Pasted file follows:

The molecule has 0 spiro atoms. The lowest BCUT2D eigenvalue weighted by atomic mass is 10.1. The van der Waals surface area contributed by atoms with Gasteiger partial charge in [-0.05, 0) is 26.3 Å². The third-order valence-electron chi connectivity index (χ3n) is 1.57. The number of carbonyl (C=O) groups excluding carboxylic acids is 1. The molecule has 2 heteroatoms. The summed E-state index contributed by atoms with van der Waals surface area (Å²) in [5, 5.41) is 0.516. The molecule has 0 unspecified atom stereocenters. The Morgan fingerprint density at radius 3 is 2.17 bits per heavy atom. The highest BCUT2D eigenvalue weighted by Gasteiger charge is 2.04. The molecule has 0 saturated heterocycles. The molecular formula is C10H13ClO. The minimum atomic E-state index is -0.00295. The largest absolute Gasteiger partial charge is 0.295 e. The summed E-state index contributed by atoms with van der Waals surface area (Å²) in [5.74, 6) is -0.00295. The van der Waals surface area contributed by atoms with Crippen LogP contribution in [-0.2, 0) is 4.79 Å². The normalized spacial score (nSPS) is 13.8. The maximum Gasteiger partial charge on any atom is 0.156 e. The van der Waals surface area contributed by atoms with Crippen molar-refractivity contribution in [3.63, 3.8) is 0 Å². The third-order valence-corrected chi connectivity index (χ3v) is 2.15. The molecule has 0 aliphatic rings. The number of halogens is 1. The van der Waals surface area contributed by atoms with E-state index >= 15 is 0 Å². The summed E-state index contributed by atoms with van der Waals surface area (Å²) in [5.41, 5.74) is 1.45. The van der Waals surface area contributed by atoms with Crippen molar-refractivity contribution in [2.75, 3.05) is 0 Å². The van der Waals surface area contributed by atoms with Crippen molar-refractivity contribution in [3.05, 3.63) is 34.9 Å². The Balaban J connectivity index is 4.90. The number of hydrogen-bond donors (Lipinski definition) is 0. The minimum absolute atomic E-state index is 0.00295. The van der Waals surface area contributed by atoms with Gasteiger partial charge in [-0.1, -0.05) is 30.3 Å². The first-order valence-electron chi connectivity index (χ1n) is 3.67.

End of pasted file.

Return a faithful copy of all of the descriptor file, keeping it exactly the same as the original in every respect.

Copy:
The molecule has 0 spiro atoms. The lowest BCUT2D eigenvalue weighted by atomic mass is 10.1. The van der Waals surface area contributed by atoms with Gasteiger partial charge in [-0.05, 0) is 26.3 Å². The third-order valence-electron chi connectivity index (χ3n) is 1.57. The number of carbonyl (C=O) groups excluding carboxylic acids is 1. The molecule has 2 heteroatoms. The summed E-state index contributed by atoms with van der Waals surface area (Å²) in [5, 5.41) is 0.516. The molecule has 0 unspecified atom stereocenters. The Morgan fingerprint density at radius 3 is 2.17 bits per heavy atom. The highest BCUT2D eigenvalue weighted by Gasteiger charge is 2.04. The molecule has 0 saturated heterocycles. The molecular formula is C10H13ClO. The minimum atomic E-state index is -0.00295. The largest absolute Gasteiger partial charge is 0.295 e. The summed E-state index contributed by atoms with van der Waals surface area (Å²) in [5.74, 6) is -0.00295. The van der Waals surface area contributed by atoms with Crippen LogP contribution in [-0.2, 0) is 4.79 Å². The normalized spacial score (nSPS) is 13.8. The maximum Gasteiger partial charge on any atom is 0.156 e. The van der Waals surface area contributed by atoms with Crippen molar-refractivity contribution in [3.63, 3.8) is 0 Å². The third-order valence-corrected chi connectivity index (χ3v) is 2.15. The molecule has 0 aliphatic rings. The number of halogens is 1. The van der Waals surface area contributed by atoms with E-state index >= 15 is 0 Å². The summed E-state index contributed by atoms with van der Waals surface area (Å²) in [5.41, 5.74) is 1.45. The van der Waals surface area contributed by atoms with Crippen molar-refractivity contribution in [2.75, 3.05) is 0 Å². The van der Waals surface area contributed by atoms with Crippen molar-refractivity contribution in [3.05, 3.63) is 34.9 Å². The Balaban J connectivity index is 4.90. The number of hydrogen-bond donors (Lipinski definition) is 0. The minimum absolute atomic E-state index is 0.00295. The van der Waals surface area contributed by atoms with Gasteiger partial charge in [-0.1, -0.05) is 30.3 Å². The first-order valence-electron chi connectivity index (χ1n) is 3.67.